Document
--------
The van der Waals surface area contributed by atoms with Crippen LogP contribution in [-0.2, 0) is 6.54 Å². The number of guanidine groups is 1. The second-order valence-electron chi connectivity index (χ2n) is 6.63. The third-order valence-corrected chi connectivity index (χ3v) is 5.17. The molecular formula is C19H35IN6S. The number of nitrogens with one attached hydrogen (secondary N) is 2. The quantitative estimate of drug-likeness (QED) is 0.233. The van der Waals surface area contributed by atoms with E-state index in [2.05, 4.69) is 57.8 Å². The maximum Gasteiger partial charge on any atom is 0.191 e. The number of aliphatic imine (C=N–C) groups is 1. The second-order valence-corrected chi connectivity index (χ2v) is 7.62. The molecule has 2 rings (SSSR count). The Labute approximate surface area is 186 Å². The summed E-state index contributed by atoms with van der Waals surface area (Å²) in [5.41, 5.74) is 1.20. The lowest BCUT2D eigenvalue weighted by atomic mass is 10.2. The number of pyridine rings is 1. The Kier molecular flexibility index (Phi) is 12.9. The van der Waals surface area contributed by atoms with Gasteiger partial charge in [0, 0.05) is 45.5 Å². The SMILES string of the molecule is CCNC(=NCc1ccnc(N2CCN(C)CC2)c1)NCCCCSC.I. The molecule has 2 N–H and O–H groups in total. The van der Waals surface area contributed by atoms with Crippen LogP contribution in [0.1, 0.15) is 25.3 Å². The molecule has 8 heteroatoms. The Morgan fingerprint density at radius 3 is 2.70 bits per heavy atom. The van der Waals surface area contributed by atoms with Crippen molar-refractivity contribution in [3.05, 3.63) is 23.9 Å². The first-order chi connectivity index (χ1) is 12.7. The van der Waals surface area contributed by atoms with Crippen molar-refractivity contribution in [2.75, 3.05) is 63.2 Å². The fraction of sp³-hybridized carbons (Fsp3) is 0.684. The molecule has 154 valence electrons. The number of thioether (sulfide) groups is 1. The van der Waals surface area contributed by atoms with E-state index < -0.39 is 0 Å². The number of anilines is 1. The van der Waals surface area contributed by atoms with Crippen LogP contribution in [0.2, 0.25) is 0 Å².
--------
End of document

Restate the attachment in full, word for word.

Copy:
The van der Waals surface area contributed by atoms with Crippen LogP contribution in [-0.2, 0) is 6.54 Å². The number of guanidine groups is 1. The second-order valence-electron chi connectivity index (χ2n) is 6.63. The third-order valence-corrected chi connectivity index (χ3v) is 5.17. The molecular formula is C19H35IN6S. The number of nitrogens with one attached hydrogen (secondary N) is 2. The quantitative estimate of drug-likeness (QED) is 0.233. The van der Waals surface area contributed by atoms with E-state index in [2.05, 4.69) is 57.8 Å². The maximum Gasteiger partial charge on any atom is 0.191 e. The number of aliphatic imine (C=N–C) groups is 1. The second-order valence-corrected chi connectivity index (χ2v) is 7.62. The molecule has 2 rings (SSSR count). The Labute approximate surface area is 186 Å². The summed E-state index contributed by atoms with van der Waals surface area (Å²) in [5.41, 5.74) is 1.20. The lowest BCUT2D eigenvalue weighted by atomic mass is 10.2. The number of pyridine rings is 1. The Kier molecular flexibility index (Phi) is 12.9. The van der Waals surface area contributed by atoms with Gasteiger partial charge in [0, 0.05) is 45.5 Å². The SMILES string of the molecule is CCNC(=NCc1ccnc(N2CCN(C)CC2)c1)NCCCCSC.I. The molecule has 2 N–H and O–H groups in total. The van der Waals surface area contributed by atoms with Crippen LogP contribution in [0.1, 0.15) is 25.3 Å². The molecule has 8 heteroatoms. The Morgan fingerprint density at radius 3 is 2.70 bits per heavy atom. The van der Waals surface area contributed by atoms with Crippen molar-refractivity contribution in [3.05, 3.63) is 23.9 Å². The first-order chi connectivity index (χ1) is 12.7. The van der Waals surface area contributed by atoms with Crippen molar-refractivity contribution in [2.75, 3.05) is 63.2 Å². The fraction of sp³-hybridized carbons (Fsp3) is 0.684. The molecule has 154 valence electrons. The number of thioether (sulfide) groups is 1. The van der Waals surface area contributed by atoms with E-state index < -0.39 is 0 Å². The number of anilines is 1. The van der Waals surface area contributed by atoms with Crippen LogP contribution in [0.2, 0.25) is 0 Å².